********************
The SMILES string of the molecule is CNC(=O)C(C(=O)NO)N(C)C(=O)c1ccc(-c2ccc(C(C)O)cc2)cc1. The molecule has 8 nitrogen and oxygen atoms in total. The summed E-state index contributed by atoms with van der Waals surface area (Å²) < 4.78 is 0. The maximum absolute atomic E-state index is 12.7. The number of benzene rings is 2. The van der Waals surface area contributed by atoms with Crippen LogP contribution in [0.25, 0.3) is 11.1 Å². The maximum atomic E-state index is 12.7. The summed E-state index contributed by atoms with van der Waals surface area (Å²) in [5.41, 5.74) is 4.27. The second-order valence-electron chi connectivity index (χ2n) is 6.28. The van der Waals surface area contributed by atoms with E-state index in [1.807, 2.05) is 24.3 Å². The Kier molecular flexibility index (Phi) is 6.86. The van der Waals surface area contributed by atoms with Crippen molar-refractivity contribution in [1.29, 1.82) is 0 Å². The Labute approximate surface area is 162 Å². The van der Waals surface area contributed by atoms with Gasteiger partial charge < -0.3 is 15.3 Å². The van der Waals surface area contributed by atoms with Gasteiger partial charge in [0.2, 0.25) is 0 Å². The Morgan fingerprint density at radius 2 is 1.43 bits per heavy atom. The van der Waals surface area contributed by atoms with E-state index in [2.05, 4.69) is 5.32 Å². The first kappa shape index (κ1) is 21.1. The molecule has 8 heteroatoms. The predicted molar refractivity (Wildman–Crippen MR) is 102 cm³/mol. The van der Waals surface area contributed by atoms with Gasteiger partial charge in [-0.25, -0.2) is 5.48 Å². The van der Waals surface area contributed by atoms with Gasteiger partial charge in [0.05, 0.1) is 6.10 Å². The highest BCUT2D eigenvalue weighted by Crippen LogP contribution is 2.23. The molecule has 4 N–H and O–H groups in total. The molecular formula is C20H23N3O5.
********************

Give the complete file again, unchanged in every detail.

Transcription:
The SMILES string of the molecule is CNC(=O)C(C(=O)NO)N(C)C(=O)c1ccc(-c2ccc(C(C)O)cc2)cc1. The molecule has 8 nitrogen and oxygen atoms in total. The summed E-state index contributed by atoms with van der Waals surface area (Å²) < 4.78 is 0. The maximum absolute atomic E-state index is 12.7. The number of benzene rings is 2. The van der Waals surface area contributed by atoms with Crippen LogP contribution in [0.25, 0.3) is 11.1 Å². The maximum atomic E-state index is 12.7. The summed E-state index contributed by atoms with van der Waals surface area (Å²) in [5.41, 5.74) is 4.27. The second-order valence-electron chi connectivity index (χ2n) is 6.28. The van der Waals surface area contributed by atoms with E-state index in [1.807, 2.05) is 24.3 Å². The Kier molecular flexibility index (Phi) is 6.86. The van der Waals surface area contributed by atoms with Crippen molar-refractivity contribution in [1.29, 1.82) is 0 Å². The Labute approximate surface area is 162 Å². The van der Waals surface area contributed by atoms with Gasteiger partial charge < -0.3 is 15.3 Å². The van der Waals surface area contributed by atoms with Gasteiger partial charge in [0.2, 0.25) is 0 Å². The Morgan fingerprint density at radius 2 is 1.43 bits per heavy atom. The van der Waals surface area contributed by atoms with E-state index in [2.05, 4.69) is 5.32 Å². The first kappa shape index (κ1) is 21.1. The molecule has 8 heteroatoms. The predicted molar refractivity (Wildman–Crippen MR) is 102 cm³/mol. The van der Waals surface area contributed by atoms with Gasteiger partial charge in [-0.25, -0.2) is 5.48 Å². The van der Waals surface area contributed by atoms with Gasteiger partial charge in [0.05, 0.1) is 6.10 Å². The highest BCUT2D eigenvalue weighted by Crippen LogP contribution is 2.23. The molecule has 4 N–H and O–H groups in total. The molecular formula is C20H23N3O5.